There are many privileges of being in Parliament. The one I cherish the most is the special access that allows me to gauge the thinking of the political class. Convivial conversations with MPs, cutting across the party divide, is invaluable in sensing the mood. In recent days, as political reporting in the media has become more sound bite-based and less based on quiet understanding of the cross currents, the experience of the Central Hall tells us why there is a growing trust deficit between the media and its readers and viewers.
The no-confidence debate on July 13 was preceded by a spectacular measure of media hype that, I believe, was quite unwarranted. In their bid to over-dramatise the mundane, the media (particularly TV) built up the event as the greatest show on earth, a gladiatorial confrontation between Prime Minister Narendra Modi and Congress President Rahul Gandhi. Some even suggested that there would be a nail-biting end to the debate and the government could even suffer an unforeseen defeat on the floor of the Lok Sabha.
This hype – understandable if the objective was to keep viewers glued to the TV sets – was in sharp contrast to the mood inside Parliament. Here, the resounding victory of the Modi government in the vote was taken as a foregone conclusion, even after the Shiv Sena flip-flopped its way into abstention. The only real interest centred on the performance of Rahul Gandhi. Would he use the occasion to position himself as a front-ranking political leader and shed the frivolity that had come to be associated with him?
It is not for me to judge how impressive or otherwise was Rahul’s performance. Some people, notably in the media, thought his hug of Modi was the high point of the debate. Other indications were that it reinforced his image as a non-serious player. The only thing I can say is that the Central Hall did not reverberate with any visible excitement over Rahul’s speech. Indeed, three days after it was delivered, it had been relegated to a footnote.
This appears to be borne out by other developments. The newly-appointed Congress Working Committee met on July 15, two days after the no-confidence debate. The decisions taken at the meeting seem to reflect the triumphalist echo chamber mood that Rahul had made a deep mark on Indian politics, had seriously dented the credibility of the Prime Minister and had allowed the Congress to dominate the Opposition space. Consequently, wallowing in these self-serving inputs the CWC pronounced that the Congress was the natural leader of the anti-Modi space and that in the 2019 general election, Rahul would be projected as the alternative prime ministerial candidate against Modi.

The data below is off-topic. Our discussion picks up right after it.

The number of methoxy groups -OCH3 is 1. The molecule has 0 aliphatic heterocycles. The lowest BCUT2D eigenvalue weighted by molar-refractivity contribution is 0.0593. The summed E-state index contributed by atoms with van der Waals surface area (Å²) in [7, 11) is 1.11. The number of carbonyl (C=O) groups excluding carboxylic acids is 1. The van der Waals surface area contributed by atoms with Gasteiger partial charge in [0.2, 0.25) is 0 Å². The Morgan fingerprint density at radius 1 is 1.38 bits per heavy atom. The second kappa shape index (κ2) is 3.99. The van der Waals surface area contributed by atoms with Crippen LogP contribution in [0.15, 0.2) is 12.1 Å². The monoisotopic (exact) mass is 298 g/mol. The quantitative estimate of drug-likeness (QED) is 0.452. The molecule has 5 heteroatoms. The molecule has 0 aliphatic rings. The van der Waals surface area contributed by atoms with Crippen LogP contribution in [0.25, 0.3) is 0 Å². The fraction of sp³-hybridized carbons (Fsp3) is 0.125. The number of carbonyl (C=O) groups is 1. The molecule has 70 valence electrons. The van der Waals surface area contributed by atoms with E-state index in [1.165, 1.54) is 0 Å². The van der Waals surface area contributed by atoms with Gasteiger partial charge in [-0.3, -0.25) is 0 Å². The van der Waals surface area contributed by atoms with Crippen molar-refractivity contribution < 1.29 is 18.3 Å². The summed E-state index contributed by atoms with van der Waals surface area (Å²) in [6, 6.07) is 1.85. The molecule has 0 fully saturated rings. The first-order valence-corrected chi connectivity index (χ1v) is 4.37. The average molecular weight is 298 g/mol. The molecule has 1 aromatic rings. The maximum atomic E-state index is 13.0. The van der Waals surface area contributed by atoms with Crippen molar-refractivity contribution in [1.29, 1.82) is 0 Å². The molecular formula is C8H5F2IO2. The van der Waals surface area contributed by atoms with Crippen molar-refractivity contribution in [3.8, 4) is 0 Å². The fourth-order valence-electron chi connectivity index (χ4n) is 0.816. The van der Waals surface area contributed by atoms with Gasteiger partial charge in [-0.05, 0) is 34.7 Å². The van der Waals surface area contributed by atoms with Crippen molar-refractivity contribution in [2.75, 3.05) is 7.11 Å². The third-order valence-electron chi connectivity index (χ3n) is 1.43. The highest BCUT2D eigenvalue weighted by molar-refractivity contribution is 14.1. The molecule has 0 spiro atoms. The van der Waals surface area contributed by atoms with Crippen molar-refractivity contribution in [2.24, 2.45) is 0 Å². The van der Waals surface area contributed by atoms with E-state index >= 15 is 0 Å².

The reactions from the other Opposition parties was not encouraging for the Congress. It was expected that Mamata Banerjee, who hopes to make a clean sweep of her state and win all 42 seats, would persist with her own projection as the prime minister in a federal coalition dominated by the regional parties. However, other big players such as the Samajwadi Party weren’t impressed either. They want the question of leadership to be kept open till after the results of the general election are announced.
The net effect of this widespread scepticism was that the longevity of the CWC decision was cut to just two days. By mid-week, the Congress let it be known that it had an open mind on the question of Rahul’s leadership of any anti-Modi coalition and that the priority now was to defeat the BJP.
The larger point is not that the Congress had to eat humble pie. That can happen and doesn’t constitute the last word in politics. The more significant conclusion is that the Congress had taken a crucial political decision on the basis of dodgy inputs. This really points to one of the biggest weaknesses of the party: When it comes to the Gandhi family dynasty, flattery seems to rule the roost.
Of course, it would be erroneous to suggest that this pattern of self-serving inputs will set the tone between now and May 2019. Rahul Gandhi did not do as well in the no-confidence debate as was made out by Congress supporters. In addition, some of the cracks within the non-BJP parties were also exposed – a reason why the victory of the government in the final vote was so emphatic. However, Rahul has succeeded in grabbing a great deal of the nation’s mind space and media space. If he checks his impetuosity, he may still be able to build on his wide exposure, particularly if the Congress performance in the Madhya Pradesh, Chhattisgarh and Rajasthan Assembly elections is creditable. Those in the BJP who are inclined to write off Rahul are making precisely the same mistake as the CWC.
The next few months will witness a flurry of political activity centred on the Lok Sabha election of 2019. The BJP’s strongest card is the Prime Minister whose appeal is much greater than the pull exercised by the BJP. The party’s organisational machinery and the performance of the Modi government are also assets it can build on. However, the party is in danger of being dragged down by wild elements that seem to believe that issues such as ‘love jihad’ and Muslim bashing are vote winners.
Muslims are unlikely to vote for the BJP in any meaningful way. However, the danger of extremism is that it can potentially deter Hindus who don’t want vigilante squads in the streets flexing their muscles. Checking the wild bunch is an exercise the BJP cannot put off indefinitely.
Swapan Dasgupta is a senior journalist and Member of Parliament, being a presidential nominee to the Rajya Sabha.